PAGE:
Boundary-Layer Meteorology

, Volume 159, Issue 3, pp 539–565 | Cite as

Adapting Tilt Corrections and the Governing Flow Equations for Steep, Fully Three-Dimensional, Mountainous Terrain

  • Holly J. Oldroyd
  • Eric R. Pardyjak
  • Hendrik Huwald
  • Marc B. Parlange


In recent studies of atmospheric turbulent surface exchange in complex terrain, questions arise concerning velocity-sensor tilt corrections and the governing flow equations for coordinate systems aligned with steep slopes. The standard planar-fit method, a popular tilt-correction technique, must be modified when applied to complex mountainous terrain. The ramifications of these adaptations have not previously been fully explored. Here, we carefully evaluate the impacts of the selection of sector size (the range of flow angles admitted for analysis) and planar-fit averaging time. We offer a methodology for determining an optimized sector-wise planar fit (SPF), and evaluate the sensitivity of momentum fluxes to varying these SPF input parameters. Additionally, we clarify discrepancies in the governing flow equations for slope-aligned coordinate systems that arise in the buoyancy terms due to the gravitational vector no longer acting along a coordinate axis. New adaptions to the momentum equations and turbulence kinetic energy budget equation allow for the proper treatment of the buoyancy terms for purely upslope or downslope flows, and for slope flows having a cross-slope component. Field data show that new terms in the slope-aligned forms of the governing flow equations can be significant and should not be omitted. Since the optimized SPF and the proper alignment of buoyancy terms in the governing flow equations both affect turbulent fluxes, these results hold implications for similarity theory or budget analyses for which accurate flux estimates are important.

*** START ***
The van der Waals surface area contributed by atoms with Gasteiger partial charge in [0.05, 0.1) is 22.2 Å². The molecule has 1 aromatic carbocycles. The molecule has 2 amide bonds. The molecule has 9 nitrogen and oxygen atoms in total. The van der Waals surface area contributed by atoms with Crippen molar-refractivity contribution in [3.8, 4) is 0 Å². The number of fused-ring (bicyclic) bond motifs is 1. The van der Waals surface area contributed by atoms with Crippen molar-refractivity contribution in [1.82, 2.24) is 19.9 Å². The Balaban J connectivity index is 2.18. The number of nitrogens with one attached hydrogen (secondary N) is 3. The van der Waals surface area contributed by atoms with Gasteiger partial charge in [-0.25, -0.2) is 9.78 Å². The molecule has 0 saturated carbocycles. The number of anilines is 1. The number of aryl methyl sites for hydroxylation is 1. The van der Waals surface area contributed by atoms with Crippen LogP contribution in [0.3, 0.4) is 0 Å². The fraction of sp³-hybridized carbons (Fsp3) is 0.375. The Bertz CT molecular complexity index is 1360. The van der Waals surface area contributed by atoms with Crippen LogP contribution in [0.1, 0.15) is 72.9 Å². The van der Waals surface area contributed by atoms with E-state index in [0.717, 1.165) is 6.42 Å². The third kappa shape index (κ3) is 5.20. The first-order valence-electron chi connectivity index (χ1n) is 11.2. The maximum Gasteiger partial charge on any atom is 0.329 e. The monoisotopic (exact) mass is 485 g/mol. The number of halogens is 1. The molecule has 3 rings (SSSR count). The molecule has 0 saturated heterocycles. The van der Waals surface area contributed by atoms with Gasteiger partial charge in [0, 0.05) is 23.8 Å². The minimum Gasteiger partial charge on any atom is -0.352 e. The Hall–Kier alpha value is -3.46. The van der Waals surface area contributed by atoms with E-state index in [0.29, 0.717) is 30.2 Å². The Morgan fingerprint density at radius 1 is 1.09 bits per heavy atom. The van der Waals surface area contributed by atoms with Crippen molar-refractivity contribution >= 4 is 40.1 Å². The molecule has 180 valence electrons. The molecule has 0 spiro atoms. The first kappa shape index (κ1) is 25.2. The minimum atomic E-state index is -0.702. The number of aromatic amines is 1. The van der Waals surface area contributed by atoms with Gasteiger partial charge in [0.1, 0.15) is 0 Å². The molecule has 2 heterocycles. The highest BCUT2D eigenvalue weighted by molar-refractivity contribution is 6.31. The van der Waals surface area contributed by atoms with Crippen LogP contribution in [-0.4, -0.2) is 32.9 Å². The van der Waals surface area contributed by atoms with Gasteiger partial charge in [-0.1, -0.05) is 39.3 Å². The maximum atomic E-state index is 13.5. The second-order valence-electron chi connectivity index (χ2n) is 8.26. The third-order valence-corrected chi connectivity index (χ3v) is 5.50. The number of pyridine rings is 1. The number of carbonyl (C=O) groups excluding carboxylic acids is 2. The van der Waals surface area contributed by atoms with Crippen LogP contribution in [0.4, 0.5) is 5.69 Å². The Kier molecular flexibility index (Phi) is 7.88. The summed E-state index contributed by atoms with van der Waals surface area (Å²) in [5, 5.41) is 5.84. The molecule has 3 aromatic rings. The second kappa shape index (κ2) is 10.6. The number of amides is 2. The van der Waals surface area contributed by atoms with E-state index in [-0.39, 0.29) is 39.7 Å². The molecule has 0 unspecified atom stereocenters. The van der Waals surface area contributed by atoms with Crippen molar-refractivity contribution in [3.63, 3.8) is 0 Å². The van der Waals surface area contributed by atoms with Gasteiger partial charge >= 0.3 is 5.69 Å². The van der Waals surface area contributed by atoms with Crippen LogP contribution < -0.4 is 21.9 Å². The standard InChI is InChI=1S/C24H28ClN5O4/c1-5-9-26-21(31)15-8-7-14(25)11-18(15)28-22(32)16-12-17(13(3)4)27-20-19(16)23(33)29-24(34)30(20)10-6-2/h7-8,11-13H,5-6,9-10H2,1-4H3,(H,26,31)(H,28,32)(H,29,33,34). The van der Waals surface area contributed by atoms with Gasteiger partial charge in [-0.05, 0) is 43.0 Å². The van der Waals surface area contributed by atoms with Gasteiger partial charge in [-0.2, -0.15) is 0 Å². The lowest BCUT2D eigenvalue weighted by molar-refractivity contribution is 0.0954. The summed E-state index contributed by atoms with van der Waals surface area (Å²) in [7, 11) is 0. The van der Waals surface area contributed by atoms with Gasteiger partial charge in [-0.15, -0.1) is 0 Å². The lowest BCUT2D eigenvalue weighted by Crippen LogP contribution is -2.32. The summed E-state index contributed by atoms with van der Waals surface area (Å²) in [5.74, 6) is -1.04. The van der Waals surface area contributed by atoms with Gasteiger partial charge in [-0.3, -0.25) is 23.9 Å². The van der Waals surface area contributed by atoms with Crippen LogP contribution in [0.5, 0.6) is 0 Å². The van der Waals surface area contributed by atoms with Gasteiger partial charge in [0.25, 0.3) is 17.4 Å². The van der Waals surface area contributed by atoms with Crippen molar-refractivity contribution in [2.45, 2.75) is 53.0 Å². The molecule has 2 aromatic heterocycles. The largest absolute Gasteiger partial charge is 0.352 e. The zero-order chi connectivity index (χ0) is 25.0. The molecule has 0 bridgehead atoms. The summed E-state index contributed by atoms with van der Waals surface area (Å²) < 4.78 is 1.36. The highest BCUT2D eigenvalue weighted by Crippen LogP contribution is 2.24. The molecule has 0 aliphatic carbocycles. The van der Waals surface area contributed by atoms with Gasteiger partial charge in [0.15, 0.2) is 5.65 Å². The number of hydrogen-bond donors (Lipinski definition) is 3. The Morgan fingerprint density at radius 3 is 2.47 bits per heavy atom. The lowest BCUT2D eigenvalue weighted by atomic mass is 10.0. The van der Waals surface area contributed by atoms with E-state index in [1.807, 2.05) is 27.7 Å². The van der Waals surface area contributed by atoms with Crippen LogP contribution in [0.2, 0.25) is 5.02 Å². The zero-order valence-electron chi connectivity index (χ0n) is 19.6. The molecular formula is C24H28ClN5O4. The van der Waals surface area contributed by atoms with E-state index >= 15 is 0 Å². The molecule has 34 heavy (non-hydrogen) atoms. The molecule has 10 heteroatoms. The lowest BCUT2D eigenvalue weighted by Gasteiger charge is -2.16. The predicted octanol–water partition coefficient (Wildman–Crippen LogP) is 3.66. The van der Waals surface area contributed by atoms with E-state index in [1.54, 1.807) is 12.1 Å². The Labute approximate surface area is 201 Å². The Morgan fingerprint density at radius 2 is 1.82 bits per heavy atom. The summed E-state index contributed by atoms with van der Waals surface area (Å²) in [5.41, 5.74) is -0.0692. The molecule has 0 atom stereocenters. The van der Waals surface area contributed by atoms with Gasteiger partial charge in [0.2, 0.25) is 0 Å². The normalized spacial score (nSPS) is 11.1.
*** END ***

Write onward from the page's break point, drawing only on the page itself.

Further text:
Complex terrain Governing flow equations Sensor tilt corrections Slope flows Turbulent flux measurements 



This research was primarily funded by the Swiss National Science Foundation (SNSF-200021-134892) and the Competence Center for Environmental Sustainability (CCES-SwissEx) of the ETH domain. The work was partially supported by the United States Office of Naval Research, Award #N00014-11-1-0709 and the NSERC Discovery Grant. The authors wish to thank the three anonymous reviewers for their helpful insights and questions. The authors also wish to thank Dr. Evgeni Fedorovich, Dr. Nikki Vercauteren and Marco Giometto for lively and helpful discussions regarding the subject matter of this paper, and to Derek Jensen of the MATERHORN campaign for assistance with the PLAYA dataset. Thanks go also to our colleagues from the EFLUM laboratory for great assistance in the Val Ferret field campaign, especially Raphael Mutzner who also helped with GIS support. Finally, special thanks to the Commune d’Orsières for general logistical support for field campaigns in Val Ferret.


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Copyright information

© Springer Science+Business Media Dordrecht 2015

Authors and Affiliations

  • Holly J. Oldroyd
    • 1
  • Eric R. Pardyjak
    • 2
  • Hendrik Huwald
    • 1
  • Marc B. Parlange
    • 3
  1. 1.School of Architecture, Civil and Environmental EngineeringÉcole Polytechnique Fédérale de Lausanne (EPFL)LausanneSwitzerland
  2. 2.Department of Mechanical EngineeringUniversity of UtahSalt Lake CityUSA
  3. 3.Department of Civil EngineeringUniversity of British ColumbiaVancouverCanada

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